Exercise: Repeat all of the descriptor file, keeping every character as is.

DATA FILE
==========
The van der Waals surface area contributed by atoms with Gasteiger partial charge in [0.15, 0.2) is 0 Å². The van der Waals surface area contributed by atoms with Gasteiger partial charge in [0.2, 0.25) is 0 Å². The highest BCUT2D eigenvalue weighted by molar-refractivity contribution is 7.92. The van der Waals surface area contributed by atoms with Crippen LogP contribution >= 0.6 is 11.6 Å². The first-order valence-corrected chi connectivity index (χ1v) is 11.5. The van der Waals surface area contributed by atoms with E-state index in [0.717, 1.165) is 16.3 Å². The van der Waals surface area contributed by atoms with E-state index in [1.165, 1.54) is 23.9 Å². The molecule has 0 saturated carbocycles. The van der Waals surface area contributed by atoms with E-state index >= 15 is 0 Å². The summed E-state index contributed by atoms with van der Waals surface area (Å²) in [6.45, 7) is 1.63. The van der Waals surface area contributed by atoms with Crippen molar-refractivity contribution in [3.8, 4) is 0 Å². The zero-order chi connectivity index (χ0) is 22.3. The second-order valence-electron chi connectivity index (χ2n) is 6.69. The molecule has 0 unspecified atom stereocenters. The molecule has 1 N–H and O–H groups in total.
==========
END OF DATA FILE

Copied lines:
The van der Waals surface area contributed by atoms with Gasteiger partial charge in [0.15, 0.2) is 0 Å². The van der Waals surface area contributed by atoms with Gasteiger partial charge in [0.2, 0.25) is 0 Å². The highest BCUT2D eigenvalue weighted by molar-refractivity contribution is 7.92. The van der Waals surface area contributed by atoms with Crippen LogP contribution >= 0.6 is 11.6 Å². The first-order valence-corrected chi connectivity index (χ1v) is 11.5. The van der Waals surface area contributed by atoms with E-state index in [0.717, 1.165) is 16.3 Å². The van der Waals surface area contributed by atoms with E-state index in [1.165, 1.54) is 23.9 Å². The molecule has 0 saturated carbocycles. The van der Waals surface area contributed by atoms with E-state index >= 15 is 0 Å². The summed E-state index contributed by atoms with van der Waals surface area (Å²) in [6.45, 7) is 1.63. The van der Waals surface area contributed by atoms with Crippen molar-refractivity contribution in [3.8, 4) is 0 Å². The zero-order chi connectivity index (χ0) is 22.3. The second-order valence-electron chi connectivity index (χ2n) is 6.69. The molecule has 0 unspecified atom stereocenters. The molecule has 1 N–H and O–H groups in total.